Read awesome essays like:

It’s Not Pee. It’s You.
Open Letter to My Daughter: My Mother was Right and You Should Think I Am, Too.
And Then God Laughed
Flames, Knives, and Fear: A Family Dinner
Let’s Piss Off the Babies
Sometimes Drugs Are What You Need to Get Through Motherhood. And That’s Totally Okay. (that’s mine!)

My essay is (perhaps unsurprisingly) one of the heartwarming ones. It’s about postpartum depression and how I recovered from it. I’m so excited to reach a new group of moms out there through this book, and I hope you love it as much as I do.

So how do you get your copy of I STILL Just Want to Pee Alone?

Buy a signed copy from me: I’ll send you a signed copy for $12.99, which covers the cost of the book, shipping, and my oh-so-valuable signature. Just email me at and tell me exactly who to dedicate the book to and where to send it, and we’ll take it from there. (All payments must be sent via PayPal.)

Buy your copy online: You can get the book on Amazon in paperback or for Kindle, on iTunes, or on Barnes & Noble.

[Tweet “A follow-up to the NY Times best seller is out: I STILL Just Want to Pee Alone! #stillpeealone”]

Thank you, thank you, thank you for being an Honest Mom reader, and I hope you enjoy I STILL Just Want to Pee Alone!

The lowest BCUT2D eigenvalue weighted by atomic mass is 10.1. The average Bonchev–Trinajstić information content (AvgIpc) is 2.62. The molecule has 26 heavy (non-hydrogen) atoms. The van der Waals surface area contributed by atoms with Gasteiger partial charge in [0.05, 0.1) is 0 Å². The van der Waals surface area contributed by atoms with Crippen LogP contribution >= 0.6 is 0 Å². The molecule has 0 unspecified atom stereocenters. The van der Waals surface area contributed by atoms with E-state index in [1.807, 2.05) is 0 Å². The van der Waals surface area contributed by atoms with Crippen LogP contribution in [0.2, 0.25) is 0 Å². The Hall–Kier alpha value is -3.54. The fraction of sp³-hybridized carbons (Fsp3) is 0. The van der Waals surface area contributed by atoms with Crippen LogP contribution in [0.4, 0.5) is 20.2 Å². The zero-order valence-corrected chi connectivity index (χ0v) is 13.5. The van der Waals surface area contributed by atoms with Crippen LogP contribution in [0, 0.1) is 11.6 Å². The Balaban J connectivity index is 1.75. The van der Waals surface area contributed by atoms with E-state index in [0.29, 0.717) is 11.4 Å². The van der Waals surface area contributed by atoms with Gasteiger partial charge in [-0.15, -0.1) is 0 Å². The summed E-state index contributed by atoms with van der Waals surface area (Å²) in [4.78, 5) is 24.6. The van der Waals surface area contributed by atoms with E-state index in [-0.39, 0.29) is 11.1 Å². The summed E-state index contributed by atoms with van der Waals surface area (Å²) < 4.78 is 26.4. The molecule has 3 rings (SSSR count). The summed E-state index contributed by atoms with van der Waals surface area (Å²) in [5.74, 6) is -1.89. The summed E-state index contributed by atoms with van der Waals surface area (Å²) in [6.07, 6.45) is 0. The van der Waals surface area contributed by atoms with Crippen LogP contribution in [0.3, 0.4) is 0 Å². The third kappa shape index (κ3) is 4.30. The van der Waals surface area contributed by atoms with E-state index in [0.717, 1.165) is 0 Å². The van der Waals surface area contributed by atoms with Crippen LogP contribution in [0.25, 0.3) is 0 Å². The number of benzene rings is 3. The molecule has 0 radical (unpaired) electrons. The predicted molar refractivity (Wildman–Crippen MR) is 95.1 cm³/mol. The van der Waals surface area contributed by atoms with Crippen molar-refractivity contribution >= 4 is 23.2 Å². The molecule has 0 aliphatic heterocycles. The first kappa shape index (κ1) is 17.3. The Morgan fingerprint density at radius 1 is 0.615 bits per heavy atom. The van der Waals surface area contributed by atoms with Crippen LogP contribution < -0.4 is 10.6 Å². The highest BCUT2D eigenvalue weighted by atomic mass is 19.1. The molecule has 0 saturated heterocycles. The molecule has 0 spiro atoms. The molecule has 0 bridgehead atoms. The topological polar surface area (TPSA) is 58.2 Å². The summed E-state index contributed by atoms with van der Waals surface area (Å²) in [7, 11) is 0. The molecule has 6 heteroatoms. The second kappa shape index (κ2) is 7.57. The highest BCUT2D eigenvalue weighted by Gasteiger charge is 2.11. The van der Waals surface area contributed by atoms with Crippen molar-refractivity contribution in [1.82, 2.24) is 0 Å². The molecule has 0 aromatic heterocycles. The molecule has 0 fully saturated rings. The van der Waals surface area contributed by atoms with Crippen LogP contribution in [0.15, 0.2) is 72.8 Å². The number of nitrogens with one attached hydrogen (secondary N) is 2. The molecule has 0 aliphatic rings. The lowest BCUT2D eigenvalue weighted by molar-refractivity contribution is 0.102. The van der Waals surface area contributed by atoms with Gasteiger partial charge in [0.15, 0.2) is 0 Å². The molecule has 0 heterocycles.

PS: I’m serious when I say I still want to pee alone. My kids are 9 and 6, and yet I rarely get to pee in peace. Will this ever change? WILL IT?

PPS: Check out the book’s contributors!

Jen Mann of People I Want to Punch in the Throat
Bethany Kriger Thies of Bad Parenting Moments
Kim Bongiorno of Let Me Start By Saying
Alyson Herzig of The Shitastrophy
JD Bailey of Honest Mom
Kathryn Leehane of Foxy Wine Pocket
Suzanne Fleet of Toulouse and Tonic
Nicole Leigh Shaw of Nicole Leigh Shaw, Tyop Aretist
Meredith Spidel of The Mom of the Year
Rebecca Gallagher of Frugalista Blog
Rita Templeton of Fighting off Frumpy
Darcy Perdu of So Then Stories
Christine Burke of Keeper of The Fruit Loops
Amy Flory of Funny Is Family
Robyn Welling of Hollow Tree Ventures
Sarah del Rio of est. 1975
Amanda Mushro of Questionable Choices in Parenting
Jennifer Hicks of Real Life Parenting
Courtney Fitzgerald of Our Small Moments
Lola Lolita of Sammiches and Psych Meds
Victoria Fedden of Wide Lawns and Narrow Minds
Keesha Beckford of Mom’s New Stage
Stacia Ellermeier of Dried-on Milk
Ashley Allen of Big Top Family
Meredith Bland of Pile of Babies
Harmony Hobbs of Modern Mommy Madness
Janel Mills of 649.133: Girls, the Care and Maintenance Of
Kim Forde of The Fordeville Diaries
Stacey Gill of One Funny Motha
Beth Caldwell of The Cult of Perfect Motherhood
Sarah Cottrell of Housewife Plus
Michelle Back of Mommy Back Talk
Tracy Sano of Tracy on the Rocks
Linda Roy of elleroy was here
Michelle Poston Combs of Rubber Shoes In Hell
Susan Lee Maccarelli of Pecked To Death By Chickens
Vicki Lesage of Life, Love, and Sarcasm in Paris
Kris Amels of Why, Mommy?
Mackenzie Cheeseman of Is there cheese in it?
Tracy DeBlois of Orange & Silver